|Title||Analysis of electrolyte transport through charged nanopores|
|Author(s)||Peters, P.B.; Roij, R. van; Bazant, M.Z.; Biesheuvel, P.M.|
|Source||Physical Review. E, Statistical nonlinear, and soft matter physics 93 (2016)5. - ISSN 2470-0045|
Soil Physics and Land Management
Physical Chemistry and Soft Matter
|Publication type||Refereed Article in a scientific journal|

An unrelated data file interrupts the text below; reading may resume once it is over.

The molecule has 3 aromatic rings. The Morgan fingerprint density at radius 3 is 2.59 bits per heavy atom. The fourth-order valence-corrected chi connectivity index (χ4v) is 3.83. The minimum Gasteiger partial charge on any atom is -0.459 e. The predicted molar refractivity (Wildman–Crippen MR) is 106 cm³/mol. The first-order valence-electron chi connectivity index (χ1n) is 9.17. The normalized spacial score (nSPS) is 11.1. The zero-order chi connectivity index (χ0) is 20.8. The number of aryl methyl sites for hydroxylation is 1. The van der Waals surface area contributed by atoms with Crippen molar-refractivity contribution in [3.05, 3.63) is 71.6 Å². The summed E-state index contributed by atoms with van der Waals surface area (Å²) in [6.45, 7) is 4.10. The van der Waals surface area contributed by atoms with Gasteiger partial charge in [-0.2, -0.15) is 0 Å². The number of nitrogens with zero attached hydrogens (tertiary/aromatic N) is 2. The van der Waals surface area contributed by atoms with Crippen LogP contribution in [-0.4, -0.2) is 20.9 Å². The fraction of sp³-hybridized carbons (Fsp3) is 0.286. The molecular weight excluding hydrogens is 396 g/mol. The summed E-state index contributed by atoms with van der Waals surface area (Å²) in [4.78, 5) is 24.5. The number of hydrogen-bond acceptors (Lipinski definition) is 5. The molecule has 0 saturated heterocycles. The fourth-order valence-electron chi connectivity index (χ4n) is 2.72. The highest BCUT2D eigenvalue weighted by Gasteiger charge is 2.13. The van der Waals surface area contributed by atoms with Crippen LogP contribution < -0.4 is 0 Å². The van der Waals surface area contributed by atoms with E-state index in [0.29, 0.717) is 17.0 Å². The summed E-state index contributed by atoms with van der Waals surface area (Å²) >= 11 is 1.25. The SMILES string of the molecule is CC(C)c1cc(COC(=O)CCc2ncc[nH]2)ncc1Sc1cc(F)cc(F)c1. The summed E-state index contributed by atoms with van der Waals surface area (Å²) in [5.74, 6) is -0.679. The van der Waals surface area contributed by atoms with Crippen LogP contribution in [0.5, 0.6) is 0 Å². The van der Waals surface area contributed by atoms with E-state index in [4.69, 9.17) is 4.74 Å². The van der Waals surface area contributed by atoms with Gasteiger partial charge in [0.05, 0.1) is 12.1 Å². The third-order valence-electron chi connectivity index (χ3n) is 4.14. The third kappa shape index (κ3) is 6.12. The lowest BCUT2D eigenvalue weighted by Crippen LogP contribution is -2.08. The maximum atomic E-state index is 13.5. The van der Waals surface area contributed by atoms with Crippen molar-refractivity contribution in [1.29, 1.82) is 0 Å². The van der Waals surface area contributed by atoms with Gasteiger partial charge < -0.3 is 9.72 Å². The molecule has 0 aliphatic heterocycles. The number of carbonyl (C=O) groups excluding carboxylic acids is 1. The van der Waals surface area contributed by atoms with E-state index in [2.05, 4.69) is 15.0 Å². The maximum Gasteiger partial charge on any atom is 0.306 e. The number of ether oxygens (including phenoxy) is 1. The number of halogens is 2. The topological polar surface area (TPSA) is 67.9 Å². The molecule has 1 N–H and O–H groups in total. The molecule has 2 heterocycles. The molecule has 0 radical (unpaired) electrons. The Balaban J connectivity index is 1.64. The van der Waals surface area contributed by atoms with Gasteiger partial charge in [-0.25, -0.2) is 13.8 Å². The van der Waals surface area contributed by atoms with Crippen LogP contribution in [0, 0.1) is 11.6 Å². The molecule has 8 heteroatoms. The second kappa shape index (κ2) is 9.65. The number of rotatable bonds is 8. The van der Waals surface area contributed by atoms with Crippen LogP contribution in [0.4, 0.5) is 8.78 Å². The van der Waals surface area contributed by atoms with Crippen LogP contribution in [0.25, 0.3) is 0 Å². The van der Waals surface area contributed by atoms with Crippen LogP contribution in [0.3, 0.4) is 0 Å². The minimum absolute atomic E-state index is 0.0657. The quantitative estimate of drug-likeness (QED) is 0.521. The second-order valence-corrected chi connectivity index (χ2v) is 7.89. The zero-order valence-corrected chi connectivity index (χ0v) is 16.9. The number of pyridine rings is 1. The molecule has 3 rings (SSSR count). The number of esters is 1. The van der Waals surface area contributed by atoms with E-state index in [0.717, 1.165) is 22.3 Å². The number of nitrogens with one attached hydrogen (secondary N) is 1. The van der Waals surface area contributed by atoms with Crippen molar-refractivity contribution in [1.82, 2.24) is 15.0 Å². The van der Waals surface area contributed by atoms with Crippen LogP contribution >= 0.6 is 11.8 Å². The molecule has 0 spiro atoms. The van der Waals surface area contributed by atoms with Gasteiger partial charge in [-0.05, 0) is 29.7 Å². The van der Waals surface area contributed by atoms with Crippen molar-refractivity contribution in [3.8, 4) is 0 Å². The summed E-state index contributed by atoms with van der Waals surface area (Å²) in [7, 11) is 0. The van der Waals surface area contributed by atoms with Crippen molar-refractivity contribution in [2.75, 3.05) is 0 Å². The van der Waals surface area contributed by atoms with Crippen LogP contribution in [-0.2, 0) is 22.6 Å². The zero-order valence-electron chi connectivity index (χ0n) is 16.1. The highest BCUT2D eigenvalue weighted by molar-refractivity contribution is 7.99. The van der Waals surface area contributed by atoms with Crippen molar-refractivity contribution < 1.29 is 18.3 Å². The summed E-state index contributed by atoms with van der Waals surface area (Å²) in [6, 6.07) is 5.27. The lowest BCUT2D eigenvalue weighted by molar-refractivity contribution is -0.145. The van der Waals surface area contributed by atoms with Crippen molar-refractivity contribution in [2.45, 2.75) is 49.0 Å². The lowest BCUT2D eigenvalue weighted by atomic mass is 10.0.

We revisit the classical problem of flow of electrolyte solutions through charged capillary nanopores or nanotubes as described by the capillary pore model (also called "space charge" theory). This theory assumes very long and thin pores and uses a one-dimensional flux-force formalism which relates fluxes (electrical current, salt flux, and fluid velocity) and driving forces (difference in electric potential, salt concentration, and pressure). We analyze the general case with overlapping electric double layers in the pore and a nonzero axial salt concentration gradient. The 3×3 matrix relating these quantities exhibits Onsager symmetry and we report a significant new simplification for the diagonal element relating axial salt flux to the gradient in chemical potential. We prove that Onsager symmetry is preserved under changes of variables, which we illustrate by transformation to a different flux-force matrix given by Gross and Osterle [J. Chem. Phys. 49, 228 (1968)JCPSA60021-960610.1063/1.1669814]. The capillary pore model is well suited to describe the nonlinear response of charged membranes or nanofluidic devices for electrokinetic energy conversion and water desalination, as long as the transverse ion profiles remain in local quasiequilibrium. As an example, we evaluate electrical power production from a salt concentration difference by reverse electrodialysis, using an efficiency versus power diagram. We show that since the capillary pore model allows for axial gradients in salt concentration, partial loops in current, salt flux, or fluid flow can develop in the pore. Predictions for macroscopic transport properties using a reduced model, where the potential and concentration are assumed to be invariant with radial coordinate ("uniform potential" or "fine capillary pore" model), are close to results of the full model.